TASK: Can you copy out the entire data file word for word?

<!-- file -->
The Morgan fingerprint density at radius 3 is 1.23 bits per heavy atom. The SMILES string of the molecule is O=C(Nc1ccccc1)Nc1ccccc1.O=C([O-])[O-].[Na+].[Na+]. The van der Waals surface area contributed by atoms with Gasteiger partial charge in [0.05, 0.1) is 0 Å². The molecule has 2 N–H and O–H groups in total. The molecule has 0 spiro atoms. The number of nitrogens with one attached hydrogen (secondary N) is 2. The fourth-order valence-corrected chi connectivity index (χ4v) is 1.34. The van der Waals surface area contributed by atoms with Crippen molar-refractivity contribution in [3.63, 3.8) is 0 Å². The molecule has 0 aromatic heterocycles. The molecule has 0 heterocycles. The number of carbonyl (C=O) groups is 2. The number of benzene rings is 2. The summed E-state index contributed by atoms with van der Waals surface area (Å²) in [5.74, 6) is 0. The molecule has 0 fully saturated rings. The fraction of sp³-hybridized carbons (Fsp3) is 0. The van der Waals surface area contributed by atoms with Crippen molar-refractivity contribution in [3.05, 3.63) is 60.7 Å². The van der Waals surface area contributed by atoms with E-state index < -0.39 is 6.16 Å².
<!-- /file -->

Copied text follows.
The Morgan fingerprint density at radius 3 is 1.23 bits per heavy atom. The SMILES string of the molecule is O=C(Nc1ccccc1)Nc1ccccc1.O=C([O-])[O-].[Na+].[Na+]. The van der Waals surface area contributed by atoms with Gasteiger partial charge in [0.05, 0.1) is 0 Å². The molecule has 2 N–H and O–H groups in total. The molecule has 0 spiro atoms. The number of nitrogens with one attached hydrogen (secondary N) is 2. The fourth-order valence-corrected chi connectivity index (χ4v) is 1.34. The van der Waals surface area contributed by atoms with Crippen molar-refractivity contribution in [3.63, 3.8) is 0 Å². The molecule has 0 aromatic heterocycles. The molecule has 0 heterocycles. The number of carbonyl (C=O) groups is 2. The number of benzene rings is 2. The summed E-state index contributed by atoms with van der Waals surface area (Å²) in [5.74, 6) is 0. The molecule has 0 fully saturated rings. The fraction of sp³-hybridized carbons (Fsp3) is 0. The van der Waals surface area contributed by atoms with Crippen molar-refractivity contribution in [3.05, 3.63) is 60.7 Å². The van der Waals surface area contributed by atoms with E-state index < -0.39 is 6.16 Å².